Une sans avoir l’air de rien.
And if you see me from afar,
It’s that very often, I swallow it
One without looking like anything.

4. Janvier – Alain Bosquet

The French poem Janvier by Alain Bosquet is meant to teach children the months of the year. It also includes a few references to specific French holidays such as the French Labor day at the start of May.

French PoemEnglish Translation
Janvier pour dire à l’année “bonjour
Février pour dire à la neige “il faut fondre”
Mars pour dire à l’oiseau migrateur “reviens”
January to say “hello” to the year
February to tell the snow “we must melt”
March to tell the migrating bird “come back”
Avril pour dire à la fleur “ouvre-toi”
Mai pour dire “ouvriers nos amis”
Juin pour dire à la mer “emporte-nous très loin”
April to say to the flower “open up”
May to say “workers, our friends”
June to say to the sea “take us very far”
Juillet pour dire au soleil “c’est ta saison”
Août pour dire “l’homme est heureux d’être homme”
Septembre pour dire au blé “change-toi en or”
July to say to the sun “this is your season”
August to say “humankind is happy to be a human”
September to say to the wheat “turn yourself into gold”
Octobre pour dire “camarades, la liberté”
Novembre pour dire aux arbres “déshabillez-vous”
Décembre pour dire à l’année “adieu, bonne chance”
Et douze mois de plus par an, pour te dire je t’aime.
October to say “comrades, freedom”
November to tell the trees “undress”
December to say “goodbye, good luck” to the year
And twelve more months a year, to tell you I love you.

Another interesting note in this poem is the line for October: “Octobre pour dire « camarades, la liberté »”, which actually refers to the 1917 communist revolution in Russia (not the French Revolution), as the poet Alain Bosquet was of Ukranian-Russian origin.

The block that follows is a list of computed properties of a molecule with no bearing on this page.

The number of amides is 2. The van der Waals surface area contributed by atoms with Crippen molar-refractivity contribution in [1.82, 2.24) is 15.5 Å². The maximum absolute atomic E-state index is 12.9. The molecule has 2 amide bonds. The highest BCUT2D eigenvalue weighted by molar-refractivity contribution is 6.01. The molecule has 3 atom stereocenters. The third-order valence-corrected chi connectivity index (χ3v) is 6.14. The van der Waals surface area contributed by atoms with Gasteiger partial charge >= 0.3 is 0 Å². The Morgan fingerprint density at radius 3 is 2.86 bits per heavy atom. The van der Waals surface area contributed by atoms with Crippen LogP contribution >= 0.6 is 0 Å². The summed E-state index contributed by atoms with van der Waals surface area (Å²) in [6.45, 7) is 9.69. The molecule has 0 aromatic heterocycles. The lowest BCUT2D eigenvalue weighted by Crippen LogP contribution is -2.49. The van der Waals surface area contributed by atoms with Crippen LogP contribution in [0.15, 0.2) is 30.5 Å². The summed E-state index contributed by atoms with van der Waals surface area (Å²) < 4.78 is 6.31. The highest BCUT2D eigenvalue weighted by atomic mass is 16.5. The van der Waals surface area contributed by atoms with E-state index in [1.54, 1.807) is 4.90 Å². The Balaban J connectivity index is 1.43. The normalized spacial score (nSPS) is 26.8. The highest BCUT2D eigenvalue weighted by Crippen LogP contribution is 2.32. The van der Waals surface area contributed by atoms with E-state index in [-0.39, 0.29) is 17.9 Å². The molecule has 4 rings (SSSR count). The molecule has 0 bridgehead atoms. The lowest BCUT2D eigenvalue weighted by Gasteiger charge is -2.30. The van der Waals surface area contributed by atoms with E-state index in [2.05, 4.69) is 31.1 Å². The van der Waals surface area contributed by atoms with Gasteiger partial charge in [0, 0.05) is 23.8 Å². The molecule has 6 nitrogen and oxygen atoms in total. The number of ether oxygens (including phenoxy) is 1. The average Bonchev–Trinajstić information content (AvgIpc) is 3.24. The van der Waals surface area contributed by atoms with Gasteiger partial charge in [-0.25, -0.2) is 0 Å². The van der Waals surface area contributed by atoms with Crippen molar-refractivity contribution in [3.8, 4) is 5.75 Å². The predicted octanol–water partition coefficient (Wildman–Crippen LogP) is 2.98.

He was born Anatole Bisk, and frenchified his name upon taking French citizenship. As an aside, he was the editor of General Charles de Gaulle’s first newspaper during WWII for the Allied Forces.

muguet lily of the valley
French Muguet (Lily of the Valley)

5. Le Muguet – Robert Desnos

Going back to Labor day, which doubles as May Day in France, Le Muguet by Robert Desnos celebrates the start of spring. In France, the tradition is for children (and the young at heart) to collect lilies of the valley to present a bouquet to friends and family.

In this poem, the author reminisces being a child and collecting the bouquets (as opposed to buying at a florist!)

French PoemEnglish Translation
Un bouquet de muguet,
Deux bouquets de muguet,
Au guet ! Au guet !
Mes amis, il m’en souviendrait,
A bouquet of lilies,
Two bouquets of lily of the valley,
On the lookout! On the lookout!
My friends, I remember it,
Chaque printemps au premier Mai.
Trois bouquets de muguet,
Gai ! Gai !
Au premier Mai,
Franc bouquet de muguet.
Every spring on May 1st.
Three bouquets of lily of the valley,
Cheerful! Cheerful!
On May 1st,
a generous bouquet of lily of the valley.

6. À sept ans – Anne Sylvestre

A lovely poem that will make all parents very sentimental is À sept ans by Anne Sylvestre. How quickly they grow up!

French PoemEnglish Translation
À un an on tombe tout le temps
Un petit peu moins à deux ans
À trois ans la marche est haute
Mais à quatre ans on la saute
À cinq ans on cabriole
À six ans la grande école
At one year we fall all the time
A little less at two years old
At three years old the step is high
But at four years old we skip it
At five years old, we are scampering about
At six years old, the big school
Mais à sept ans on perd ses dents
On les met sous son oreiller
Une souris vient les chercher
Et vous donne à la place
Un jouet que l’on casse.
But at seven you lose your teeth
We put them under his pillow
A mouse comes to look for them
And gives you instead
A toy that we break.

If you are wondering why there is no tooth fairy, it is because French children expect a mouse instead. The mouse is based on a children’s story called La Bonne Petite Souris by Marie-Catherine, Baronne d’Aulnoy, who wrote about a fairy who transforms into a mouse to help a Queen.

7. Un enfant a dit – Raymond Queneau

Raymond Queneau’s Un enfant a dit is a beautiful French poem speaking bien sûr about poetry for kids, and love for the written word.

French PoemEnglish Translation
Un enfant a dit
Je sais des poèmes
Un enfant a dit
Chsais des poésies
A child said
I know poems
A child said
I know poems (with child’s lisp)
Un enfant a dit
mon cœur est plein d’elles
Un enfant a dit
Par cœur ça suffit
A child said
my heart is full of them
A child said
By heart that’s enough
Un enfant a dit